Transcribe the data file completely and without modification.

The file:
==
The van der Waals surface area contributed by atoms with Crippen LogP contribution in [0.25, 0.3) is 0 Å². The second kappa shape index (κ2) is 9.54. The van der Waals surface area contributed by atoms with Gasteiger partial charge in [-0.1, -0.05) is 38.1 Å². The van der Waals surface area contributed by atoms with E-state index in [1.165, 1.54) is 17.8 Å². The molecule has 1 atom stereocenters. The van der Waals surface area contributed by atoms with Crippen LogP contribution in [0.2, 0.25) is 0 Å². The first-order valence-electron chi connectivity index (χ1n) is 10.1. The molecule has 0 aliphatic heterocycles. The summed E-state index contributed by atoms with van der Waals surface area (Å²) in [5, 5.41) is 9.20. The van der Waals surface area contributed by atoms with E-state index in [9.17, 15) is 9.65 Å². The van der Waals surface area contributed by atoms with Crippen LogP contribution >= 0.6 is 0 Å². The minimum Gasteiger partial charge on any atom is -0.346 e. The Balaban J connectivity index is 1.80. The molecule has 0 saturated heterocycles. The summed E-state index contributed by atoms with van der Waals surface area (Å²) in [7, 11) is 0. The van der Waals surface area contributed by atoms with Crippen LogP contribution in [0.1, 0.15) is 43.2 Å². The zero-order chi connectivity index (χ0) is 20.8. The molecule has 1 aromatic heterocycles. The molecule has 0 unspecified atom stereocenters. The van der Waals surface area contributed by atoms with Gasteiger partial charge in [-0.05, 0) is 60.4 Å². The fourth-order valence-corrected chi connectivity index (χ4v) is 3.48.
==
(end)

The van der Waals surface area contributed by atoms with Crippen LogP contribution in [0.25, 0.3) is 0 Å². The second kappa shape index (κ2) is 9.54. The van der Waals surface area contributed by atoms with Gasteiger partial charge in [-0.1, -0.05) is 38.1 Å². The van der Waals surface area contributed by atoms with E-state index in [1.165, 1.54) is 17.8 Å². The molecule has 1 atom stereocenters. The van der Waals surface area contributed by atoms with Crippen LogP contribution in [0.2, 0.25) is 0 Å². The first-order valence-electron chi connectivity index (χ1n) is 10.1. The molecule has 0 aliphatic heterocycles. The summed E-state index contributed by atoms with van der Waals surface area (Å²) in [5, 5.41) is 9.20. The van der Waals surface area contributed by atoms with E-state index in [9.17, 15) is 9.65 Å². The van der Waals surface area contributed by atoms with Crippen LogP contribution >= 0.6 is 0 Å². The minimum Gasteiger partial charge on any atom is -0.346 e. The Balaban J connectivity index is 1.80. The molecule has 0 saturated heterocycles. The summed E-state index contributed by atoms with van der Waals surface area (Å²) in [7, 11) is 0. The van der Waals surface area contributed by atoms with Crippen LogP contribution in [0.1, 0.15) is 43.2 Å². The zero-order chi connectivity index (χ0) is 20.8. The molecule has 1 aromatic heterocycles. The molecule has 0 unspecified atom stereocenters. The van der Waals surface area contributed by atoms with Gasteiger partial charge in [-0.05, 0) is 60.4 Å². The fourth-order valence-corrected chi connectivity index (χ4v) is 3.48.